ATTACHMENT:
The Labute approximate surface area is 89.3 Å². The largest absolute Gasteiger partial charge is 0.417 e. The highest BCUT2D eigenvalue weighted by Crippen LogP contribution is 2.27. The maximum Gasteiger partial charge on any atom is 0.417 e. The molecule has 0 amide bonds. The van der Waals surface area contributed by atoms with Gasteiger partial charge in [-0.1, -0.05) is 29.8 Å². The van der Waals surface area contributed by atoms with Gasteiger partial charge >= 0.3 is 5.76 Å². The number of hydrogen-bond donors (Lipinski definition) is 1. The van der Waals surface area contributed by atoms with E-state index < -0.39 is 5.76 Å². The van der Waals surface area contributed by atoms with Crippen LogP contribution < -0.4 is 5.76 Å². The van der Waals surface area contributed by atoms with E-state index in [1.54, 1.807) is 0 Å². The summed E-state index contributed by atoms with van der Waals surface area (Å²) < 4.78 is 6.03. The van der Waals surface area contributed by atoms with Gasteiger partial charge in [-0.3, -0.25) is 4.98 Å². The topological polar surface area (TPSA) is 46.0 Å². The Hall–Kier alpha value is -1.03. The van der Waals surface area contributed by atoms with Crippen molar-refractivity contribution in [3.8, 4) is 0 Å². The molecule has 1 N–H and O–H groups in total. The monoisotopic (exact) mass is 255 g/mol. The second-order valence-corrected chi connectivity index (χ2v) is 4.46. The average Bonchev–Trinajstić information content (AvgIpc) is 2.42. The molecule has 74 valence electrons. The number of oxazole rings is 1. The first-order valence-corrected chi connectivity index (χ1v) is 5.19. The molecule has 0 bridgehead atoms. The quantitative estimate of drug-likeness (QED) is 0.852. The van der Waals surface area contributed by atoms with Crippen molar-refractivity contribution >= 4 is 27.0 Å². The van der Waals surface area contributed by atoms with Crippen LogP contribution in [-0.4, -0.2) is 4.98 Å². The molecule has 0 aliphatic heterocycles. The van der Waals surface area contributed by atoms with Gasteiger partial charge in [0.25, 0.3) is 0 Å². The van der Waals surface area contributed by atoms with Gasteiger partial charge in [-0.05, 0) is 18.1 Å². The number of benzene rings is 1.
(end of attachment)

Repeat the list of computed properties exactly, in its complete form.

The Labute approximate surface area is 89.3 Å². The largest absolute Gasteiger partial charge is 0.417 e. The highest BCUT2D eigenvalue weighted by Crippen LogP contribution is 2.27. The maximum Gasteiger partial charge on any atom is 0.417 e. The molecule has 0 amide bonds. The van der Waals surface area contributed by atoms with Gasteiger partial charge in [-0.1, -0.05) is 29.8 Å². The van der Waals surface area contributed by atoms with Gasteiger partial charge >= 0.3 is 5.76 Å². The number of hydrogen-bond donors (Lipinski definition) is 1. The van der Waals surface area contributed by atoms with E-state index < -0.39 is 5.76 Å². The van der Waals surface area contributed by atoms with Crippen LogP contribution < -0.4 is 5.76 Å². The van der Waals surface area contributed by atoms with E-state index in [1.54, 1.807) is 0 Å². The summed E-state index contributed by atoms with van der Waals surface area (Å²) < 4.78 is 6.03. The van der Waals surface area contributed by atoms with Gasteiger partial charge in [-0.3, -0.25) is 4.98 Å². The topological polar surface area (TPSA) is 46.0 Å². The Hall–Kier alpha value is -1.03. The van der Waals surface area contributed by atoms with Crippen molar-refractivity contribution in [3.8, 4) is 0 Å². The molecule has 1 N–H and O–H groups in total. The monoisotopic (exact) mass is 255 g/mol. The second-order valence-corrected chi connectivity index (χ2v) is 4.46. The average Bonchev–Trinajstić information content (AvgIpc) is 2.42. The molecule has 74 valence electrons. The number of oxazole rings is 1. The first-order valence-corrected chi connectivity index (χ1v) is 5.19. The molecule has 0 bridgehead atoms. The quantitative estimate of drug-likeness (QED) is 0.852. The van der Waals surface area contributed by atoms with Crippen molar-refractivity contribution >= 4 is 27.0 Å². The van der Waals surface area contributed by atoms with Crippen LogP contribution in [-0.4, -0.2) is 4.98 Å². The molecule has 0 aliphatic heterocycles. The van der Waals surface area contributed by atoms with Gasteiger partial charge in [0.25, 0.3) is 0 Å². The van der Waals surface area contributed by atoms with Gasteiger partial charge in [-0.05, 0) is 18.1 Å². The number of benzene rings is 1.